Engaging in Theatre-in-Education in a historic place

Tell me and I forget. Teach me and I remember. Involve me and I will learn.
- Benjamin Franklin
  Theatre-in-Education (TIE) engages and involves students’ in the drama and action of the scene, creating an interest in the topic and a desire to learn more about the world around them. With Moreton Bay EEC students are immersed in theatre at historic places and, with help from our talented TIE-trained actors, are transported back in time through participation in the performance.
These authentic opportunities, collaboratively designed with our partners, offered for Prep-Year 2, Year 3, 5, 7 and 10 students, achieve History and Social Science (HASS) and History learning intentions linked to the Australian Curriculum. Emphasis is on stimulating creative and critical thinking by bringing wonder and awe to authentic places with rich, exciting history. Students establish historical significance; use primary source evidence; identify continuity and change; analyse cause and consequence; take historical perspectives; and understand the ethical dimension of historical interpretations.
Historical locations include Fort Lytton National Park, St Helena Island National Park and Newstead House. The following Moreton Bay EEC programs contain TIE components with student learning and critical thinking paramount.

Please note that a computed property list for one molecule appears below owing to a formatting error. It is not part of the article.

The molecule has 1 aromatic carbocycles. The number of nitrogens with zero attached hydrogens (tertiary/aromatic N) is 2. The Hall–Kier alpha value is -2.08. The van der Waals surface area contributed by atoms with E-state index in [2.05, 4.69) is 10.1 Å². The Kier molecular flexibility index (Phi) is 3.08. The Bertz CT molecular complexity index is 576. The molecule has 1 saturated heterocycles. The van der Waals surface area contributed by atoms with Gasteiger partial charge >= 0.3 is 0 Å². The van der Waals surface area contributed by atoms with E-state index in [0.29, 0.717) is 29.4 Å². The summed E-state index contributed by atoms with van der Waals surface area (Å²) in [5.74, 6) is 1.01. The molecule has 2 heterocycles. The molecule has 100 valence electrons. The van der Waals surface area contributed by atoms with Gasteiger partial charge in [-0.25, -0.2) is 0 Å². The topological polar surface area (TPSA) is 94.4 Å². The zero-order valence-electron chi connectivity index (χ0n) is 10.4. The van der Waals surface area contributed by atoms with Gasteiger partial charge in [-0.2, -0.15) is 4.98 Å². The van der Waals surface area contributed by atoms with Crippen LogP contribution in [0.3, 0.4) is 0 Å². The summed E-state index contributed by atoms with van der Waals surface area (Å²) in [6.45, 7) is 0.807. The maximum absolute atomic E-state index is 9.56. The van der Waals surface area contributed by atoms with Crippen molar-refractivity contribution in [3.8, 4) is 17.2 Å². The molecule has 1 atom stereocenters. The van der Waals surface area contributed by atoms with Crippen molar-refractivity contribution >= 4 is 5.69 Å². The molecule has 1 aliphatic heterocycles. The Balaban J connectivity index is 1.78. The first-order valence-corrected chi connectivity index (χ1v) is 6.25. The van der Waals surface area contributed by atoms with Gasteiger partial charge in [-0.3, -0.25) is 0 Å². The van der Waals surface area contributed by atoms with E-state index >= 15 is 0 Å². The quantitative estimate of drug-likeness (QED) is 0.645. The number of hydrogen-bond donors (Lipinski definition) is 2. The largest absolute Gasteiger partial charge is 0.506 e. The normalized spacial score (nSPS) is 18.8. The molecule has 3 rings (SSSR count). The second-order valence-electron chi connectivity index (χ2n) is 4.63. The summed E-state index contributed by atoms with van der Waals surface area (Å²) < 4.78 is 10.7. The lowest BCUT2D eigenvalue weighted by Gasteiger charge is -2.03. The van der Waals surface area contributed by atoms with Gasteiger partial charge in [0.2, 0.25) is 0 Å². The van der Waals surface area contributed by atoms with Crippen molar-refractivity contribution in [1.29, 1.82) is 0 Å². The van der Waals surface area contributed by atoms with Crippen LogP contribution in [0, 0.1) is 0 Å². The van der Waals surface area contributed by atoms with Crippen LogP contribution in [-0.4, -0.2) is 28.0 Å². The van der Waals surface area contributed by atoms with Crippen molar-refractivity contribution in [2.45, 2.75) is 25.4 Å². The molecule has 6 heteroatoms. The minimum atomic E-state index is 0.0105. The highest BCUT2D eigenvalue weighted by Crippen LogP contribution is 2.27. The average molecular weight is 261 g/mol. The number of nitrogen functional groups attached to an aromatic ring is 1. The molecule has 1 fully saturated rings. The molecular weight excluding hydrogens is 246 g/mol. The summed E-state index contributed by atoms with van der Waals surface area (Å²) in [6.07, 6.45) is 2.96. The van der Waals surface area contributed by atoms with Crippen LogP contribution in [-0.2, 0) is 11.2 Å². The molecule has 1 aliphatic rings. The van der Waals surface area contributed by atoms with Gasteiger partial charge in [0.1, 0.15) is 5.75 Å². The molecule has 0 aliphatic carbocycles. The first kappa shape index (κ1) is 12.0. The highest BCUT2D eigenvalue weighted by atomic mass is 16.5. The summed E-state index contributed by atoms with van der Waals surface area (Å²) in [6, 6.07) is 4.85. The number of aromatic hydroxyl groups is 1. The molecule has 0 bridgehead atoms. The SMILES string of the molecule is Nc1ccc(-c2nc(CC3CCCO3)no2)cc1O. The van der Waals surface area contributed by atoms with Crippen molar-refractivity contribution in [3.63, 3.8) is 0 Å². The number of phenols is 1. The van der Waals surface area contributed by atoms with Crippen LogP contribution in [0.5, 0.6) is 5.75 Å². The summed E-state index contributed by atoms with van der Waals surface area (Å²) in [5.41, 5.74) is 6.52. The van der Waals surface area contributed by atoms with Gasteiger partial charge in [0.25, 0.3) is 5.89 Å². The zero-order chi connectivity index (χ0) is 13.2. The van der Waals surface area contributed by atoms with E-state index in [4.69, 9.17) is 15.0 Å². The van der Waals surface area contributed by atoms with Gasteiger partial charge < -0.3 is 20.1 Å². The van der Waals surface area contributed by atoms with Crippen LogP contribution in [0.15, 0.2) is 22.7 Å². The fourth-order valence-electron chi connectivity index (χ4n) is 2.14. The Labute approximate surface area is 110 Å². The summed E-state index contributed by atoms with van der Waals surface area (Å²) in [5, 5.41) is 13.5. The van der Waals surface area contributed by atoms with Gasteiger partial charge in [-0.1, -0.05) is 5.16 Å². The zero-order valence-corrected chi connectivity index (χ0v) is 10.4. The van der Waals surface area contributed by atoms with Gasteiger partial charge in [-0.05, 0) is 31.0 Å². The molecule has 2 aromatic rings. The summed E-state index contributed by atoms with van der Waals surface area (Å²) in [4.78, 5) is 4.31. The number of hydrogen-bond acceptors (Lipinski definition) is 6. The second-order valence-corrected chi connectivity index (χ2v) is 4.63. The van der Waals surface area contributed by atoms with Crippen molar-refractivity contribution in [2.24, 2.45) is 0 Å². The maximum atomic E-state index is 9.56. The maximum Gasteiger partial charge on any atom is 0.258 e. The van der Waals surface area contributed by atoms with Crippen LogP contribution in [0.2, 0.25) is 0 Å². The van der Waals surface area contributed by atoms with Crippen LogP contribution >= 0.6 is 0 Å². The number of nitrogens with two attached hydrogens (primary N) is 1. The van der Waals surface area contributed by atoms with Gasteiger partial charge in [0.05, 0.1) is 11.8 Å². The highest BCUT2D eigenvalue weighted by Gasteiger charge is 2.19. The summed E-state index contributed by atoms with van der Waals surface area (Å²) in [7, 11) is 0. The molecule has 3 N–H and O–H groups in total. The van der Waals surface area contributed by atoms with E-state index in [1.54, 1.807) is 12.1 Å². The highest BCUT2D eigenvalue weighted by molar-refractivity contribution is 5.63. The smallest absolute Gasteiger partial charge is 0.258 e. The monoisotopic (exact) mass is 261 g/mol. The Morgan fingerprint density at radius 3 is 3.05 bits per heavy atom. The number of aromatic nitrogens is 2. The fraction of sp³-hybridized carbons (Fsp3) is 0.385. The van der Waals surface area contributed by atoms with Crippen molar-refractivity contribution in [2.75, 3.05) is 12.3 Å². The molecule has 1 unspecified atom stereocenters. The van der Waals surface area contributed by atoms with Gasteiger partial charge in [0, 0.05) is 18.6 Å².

·         Connect with Heritage (Prep – Year 2 and Year 5) sees students transported back in time to 1846 when the Leslie family resided at Newstead House. Students follow the footsteps of the Leslie family to discover how lives of Colonial Queenslanders are similar and different to their own in the present day.
·         History in a Box (year 3) explores the connection of Fort Lytton to local and world events, places, people and the corresponding eras of history by actively interrogating the physical site and historical sources.
·         Immigration (year 6) traces journeys of migrants arriving in Queensland from the earliest settlements in the 1800’s through to post World War II and importantly, today. Students analyse motivations and difficulties, interrogate values and beliefs and explore contributions to society.
·         Digging up the Past (year 7) uses an archaeological dig where students uncover objects from the past as evidence to establish the site’s cultural significance. A detailed study of the site, including an Aboriginal midden and historic prison structures, enable critical exploration of the value of cultural sites in our society today.
·         War Years: Americans at Newstead House (year 10) engages students in the culture clash experienced by people of Brisbane when the ‘American Invasion’ of US service personnel occurred during WWII’s expansion into the South Western Pacific from 1941. Students, evaluate the impact and significance of WWII on changing roles women, use of wartime controls and Australian’s international relationships in the 20th Century.
·         Frontline (year 10) challenges students to connect intellectually and emotionally with themes including the human side of war; motivations and methods of defending both land and ideals; changing social attitudes and cultural understandings, especially in relation to women; and changing alliances.  
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Last reviewed 28 June 2018
Last updated 28 June 2018